Valves used in a number of processes are designed to meet environmental regulations. Valves find wide spread use in food manufacturing where there are special cleanliness requirements. One process includes purifying air prior to exhausting it from stacks. This can involve either fabric filters or scrubbers or both depending on whether the contaminant is particulate, gases or a combination.   Electrostatic precipitators are an alternate means of particulate removal but have limited use in the food industry.  An exception would be a food plant with coal fired boilers. Thermal oxidizers which combust odorous or harmful gases are also in limited use. Cyclones are used to separate large particles from the air stream. All of these processes require valves. The fabric filters use pulse jet valves to clean the fabric filter bags. A single collector in the food industry could require a 1000 valves.

Fabric filters also have a role in product recovery. For example a coffee slurry is injected into a hot gas stream in a spray drier.  The powdered coffee is then captured in a downstream fabric filter.  Valves are required to control the slurry injected into the spray drier as well as for cleaning the bags. The dust is pneumatically conveyed from the collector in a system with multiple valves.

A number of technologies are used to purify liquids in the food industry. Filters are used to purify water used in food processing and also used to purify juices and other liquids. Crossflow membranes are used to remove small particles from food liquids and water where the solids content is modest. High pressure valves are needed for cross flow applications.  Final filters are preceded by a macrofiltration device if there are large amounts of solids to be removed. As a result a number of valves are used at each stage in the purification process. Clarifiers and centrifuges are also used to purify liquids with large amounts of solids. Valves used in these processes must handle large percentages of solids as well as meet FDA requirements for cleanliness.

Valves are also used in heating and cooling processes commonly needed in food processing. Wastewater treatment processes require a number of valves.  Some food companies are converting food waste to biogas.  Many food companies generate steam and use natural gas or solid fuel boilers. Steam generation requires high pressure and high temperature valves.

Three hundred international food companies will account for 50 percent of the valve purchases by the industry. They will also influence the purchasing decisions made by the smaller companies.  Since their purchases are predictable it is possible to build the primary sales program around accurate forecasts of their “new, replace, and repair” expenditures.

Six of these companies will account for just under 10 percent of the total valve purchases over the next five years. The food industry will be spending $1.8 billion for valves per year while the top six purchasers will spend over $174 million.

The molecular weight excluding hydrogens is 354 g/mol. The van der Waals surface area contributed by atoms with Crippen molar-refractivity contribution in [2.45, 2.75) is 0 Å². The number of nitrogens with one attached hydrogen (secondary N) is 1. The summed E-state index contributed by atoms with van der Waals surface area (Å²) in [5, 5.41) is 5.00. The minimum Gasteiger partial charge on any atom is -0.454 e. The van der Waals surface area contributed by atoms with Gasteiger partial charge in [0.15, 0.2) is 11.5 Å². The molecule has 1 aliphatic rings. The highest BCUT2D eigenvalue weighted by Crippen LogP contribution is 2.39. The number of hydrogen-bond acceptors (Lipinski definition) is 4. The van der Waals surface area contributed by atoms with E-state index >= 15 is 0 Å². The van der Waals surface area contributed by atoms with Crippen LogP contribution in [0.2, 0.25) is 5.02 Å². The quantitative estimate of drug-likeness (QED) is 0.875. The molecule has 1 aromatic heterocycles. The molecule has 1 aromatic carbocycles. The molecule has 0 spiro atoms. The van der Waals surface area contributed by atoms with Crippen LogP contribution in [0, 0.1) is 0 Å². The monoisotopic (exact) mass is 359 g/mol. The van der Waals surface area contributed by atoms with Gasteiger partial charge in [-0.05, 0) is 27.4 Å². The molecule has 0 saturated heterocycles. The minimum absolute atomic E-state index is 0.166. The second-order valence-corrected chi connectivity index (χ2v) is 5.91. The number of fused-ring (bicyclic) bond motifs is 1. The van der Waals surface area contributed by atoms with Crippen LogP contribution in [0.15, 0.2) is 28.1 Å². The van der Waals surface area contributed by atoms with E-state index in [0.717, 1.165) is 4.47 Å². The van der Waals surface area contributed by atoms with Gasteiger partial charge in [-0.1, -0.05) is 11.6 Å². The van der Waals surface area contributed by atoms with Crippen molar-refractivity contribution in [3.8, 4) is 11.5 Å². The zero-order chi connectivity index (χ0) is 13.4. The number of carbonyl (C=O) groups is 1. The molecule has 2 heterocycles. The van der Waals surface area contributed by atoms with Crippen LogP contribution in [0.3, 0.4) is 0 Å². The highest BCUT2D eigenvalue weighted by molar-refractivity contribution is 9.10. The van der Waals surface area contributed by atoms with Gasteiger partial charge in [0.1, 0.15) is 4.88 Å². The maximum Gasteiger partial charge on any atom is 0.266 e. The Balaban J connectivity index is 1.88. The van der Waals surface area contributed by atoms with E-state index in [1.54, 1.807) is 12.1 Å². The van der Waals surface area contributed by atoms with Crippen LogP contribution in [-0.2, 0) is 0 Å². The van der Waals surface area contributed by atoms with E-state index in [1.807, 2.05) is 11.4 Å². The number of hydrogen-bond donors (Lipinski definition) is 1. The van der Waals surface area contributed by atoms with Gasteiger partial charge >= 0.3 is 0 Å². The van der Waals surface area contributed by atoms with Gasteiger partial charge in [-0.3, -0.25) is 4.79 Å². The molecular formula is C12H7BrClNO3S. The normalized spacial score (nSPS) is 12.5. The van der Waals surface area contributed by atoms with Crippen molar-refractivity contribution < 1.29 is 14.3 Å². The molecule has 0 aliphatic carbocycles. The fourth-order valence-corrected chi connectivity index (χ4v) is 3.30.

Anheuser-Busch InBev is based in Belgium and is the world’s largest brewer and sixth largest purchaser of valves for food and beverages. Many of the operations are U.S. based.

Nestlé is the world’s largest food and beverage company and largest purchaser of valves for food and beverage applications. It has more than 2000 brands and is present in 189 countries around the world. (2)

Nestle will spend $37 million for valves next year.  Coca-Cola and PepsiCo purify large quantities of water for their beverages and food products.

JBS S.A. is a Brazilian company which is the largest (by sales) meat processing company in the world, producing factory processed beef, chicken and pork, and also selling by-products from the processing of these meats. The processes require both air and liquid filtration. For example liquid filtration is used to purify blood products which are then spray dried and captured in fabric filters. Wastewater treatment of facilities used to grow animals requires substantial valve expenditures.

The Kraft Heinz Company is the third-largest food and beverage company in North America and the fifth-largest food and beverage company in the world.  Cheese manufacturing requires significant investments in centrifuges and cross flow filtration with accompanying valves.

Tyson Foods has expanded from chicken to a number of food products.  Valves are needed throughout the cycle from poultry feed to poultry raising to food processing.

Many food companies are embracing the Industrial Internet of Things (IIOT). Remote monitoring of the valve performance in all their plants allows them to centralize purchasing and make decisions based on lowest total cost of ownership. (3) As a result a few people at each one of the 300 largest food companies will make 50 percent of the valve purchasing decisions.  This creates a unique opportunity for direct sales by filtration suppliers. The first step is the determination of the future purchases by each large prospect.

(1) Industrial Valves: World Markets published by the McIlvaine Company
(2) Industrial Plants and Projects published by the McIlvaine Company
(3) IIoT and Remote O&M published by the McIlvaine Company

Previous articleEmpowering Women in Industry Community and Event
Next articleClarke Valve™ Launches New Website